Despite this town being where my flatmate grew up, she had a hearty laugh when I told her I was going to include it. The town is just an hour northwest of Madrid but Valladolid was a very important city once upon a time. Fans of Miguel de Cervantes will be able to take a tour of the home where he wrote Don Quixote. My flatmate recommends getting a taste of lechazo (baked lamb) at Restaurante Mannix, a typical dish of the region.

4. Meknes, Morocco

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Gate to the medina in Meknes, Morocco

I just got back from 6 weeks of solo travel around Morocco and after visiting 12 cities, Meknes tied with Tangier for my favourite. It’s a vibrant city filled with Moroccan tourists — Meknes is home (or nearby) some of Morocco’s most important monuments and architecture after all. I loved walking around the huge ramparts of the imperial city and my day trip to Moulay Idriss was unforgettable.

5. Anchorage, Alaska

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Little Campbell Lake, Anchorage || Photo courtesy of Douglas Brown via Flickr

You want me to go all the way to the United States and visit Alaska?! Seriously, you won’t regret a visit to this stunning city, the gateway to the wild and natural beauty of the state. If you love nature and the outdoors, there is an activity for you. Not to mention that Anchorage has some seriously hip places to stay, eat, and drink.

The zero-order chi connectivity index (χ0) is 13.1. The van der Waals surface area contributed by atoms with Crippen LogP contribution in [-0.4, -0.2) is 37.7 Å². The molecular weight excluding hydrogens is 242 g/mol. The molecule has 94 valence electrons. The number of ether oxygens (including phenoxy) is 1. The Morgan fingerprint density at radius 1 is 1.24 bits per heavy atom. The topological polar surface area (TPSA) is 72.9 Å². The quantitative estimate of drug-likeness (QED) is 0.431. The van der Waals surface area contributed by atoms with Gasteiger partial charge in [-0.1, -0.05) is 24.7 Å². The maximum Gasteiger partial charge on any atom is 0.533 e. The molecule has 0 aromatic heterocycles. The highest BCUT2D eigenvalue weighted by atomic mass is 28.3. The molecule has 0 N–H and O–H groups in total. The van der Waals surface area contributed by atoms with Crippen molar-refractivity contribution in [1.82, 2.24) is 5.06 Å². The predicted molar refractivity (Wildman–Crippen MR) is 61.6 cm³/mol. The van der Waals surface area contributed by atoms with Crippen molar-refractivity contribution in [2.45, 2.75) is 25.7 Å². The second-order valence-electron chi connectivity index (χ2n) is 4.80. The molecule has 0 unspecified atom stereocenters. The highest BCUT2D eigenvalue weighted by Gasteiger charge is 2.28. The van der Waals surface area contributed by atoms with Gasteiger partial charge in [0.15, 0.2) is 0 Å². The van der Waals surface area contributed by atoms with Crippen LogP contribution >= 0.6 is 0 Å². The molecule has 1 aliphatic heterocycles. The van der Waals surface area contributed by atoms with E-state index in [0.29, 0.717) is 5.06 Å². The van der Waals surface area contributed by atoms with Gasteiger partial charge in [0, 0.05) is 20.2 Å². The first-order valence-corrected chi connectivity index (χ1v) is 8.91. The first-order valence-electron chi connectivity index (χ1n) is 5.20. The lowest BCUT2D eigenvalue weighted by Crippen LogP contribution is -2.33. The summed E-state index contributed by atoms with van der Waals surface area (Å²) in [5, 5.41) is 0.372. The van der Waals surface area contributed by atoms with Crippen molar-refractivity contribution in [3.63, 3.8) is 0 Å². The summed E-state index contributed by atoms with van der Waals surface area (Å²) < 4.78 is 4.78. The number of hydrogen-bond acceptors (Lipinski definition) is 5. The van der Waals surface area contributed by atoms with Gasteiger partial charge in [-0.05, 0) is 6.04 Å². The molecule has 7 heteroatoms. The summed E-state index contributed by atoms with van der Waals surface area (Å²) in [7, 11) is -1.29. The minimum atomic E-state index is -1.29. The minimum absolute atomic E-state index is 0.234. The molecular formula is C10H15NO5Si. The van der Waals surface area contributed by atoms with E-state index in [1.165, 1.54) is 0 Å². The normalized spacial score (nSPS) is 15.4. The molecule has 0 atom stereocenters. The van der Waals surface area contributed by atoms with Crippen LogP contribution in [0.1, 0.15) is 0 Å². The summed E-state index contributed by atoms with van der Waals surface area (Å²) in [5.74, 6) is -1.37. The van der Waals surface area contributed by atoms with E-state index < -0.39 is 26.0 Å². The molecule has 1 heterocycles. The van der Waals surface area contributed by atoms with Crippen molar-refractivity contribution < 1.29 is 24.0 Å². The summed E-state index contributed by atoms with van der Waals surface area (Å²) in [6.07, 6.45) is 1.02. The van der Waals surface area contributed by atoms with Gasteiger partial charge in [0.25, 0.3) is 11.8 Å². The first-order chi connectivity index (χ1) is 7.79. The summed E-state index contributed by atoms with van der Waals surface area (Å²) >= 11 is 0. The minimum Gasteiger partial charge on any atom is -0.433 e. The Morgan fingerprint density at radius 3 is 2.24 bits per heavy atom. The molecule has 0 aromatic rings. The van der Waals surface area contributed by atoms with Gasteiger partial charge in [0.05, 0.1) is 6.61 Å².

6. Shirakawa, Japan

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Gassho style village, Shirakawa-go, Japan || Photo via Flickr

Shirakawa-go is a super-traditional city, famous for its gasshō-zukuri homes. Tokyo and Osaka are wholly unlike most of the rest of Japan so it really takes some more effort to see the way the majority of the Japanese live. This charming city can be found in the Ono region of Japan and will give you an interesting insight into the history and culture of the area.

7. Chomutov, Czech Republic

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Penzión in Chomutov, Czech Republic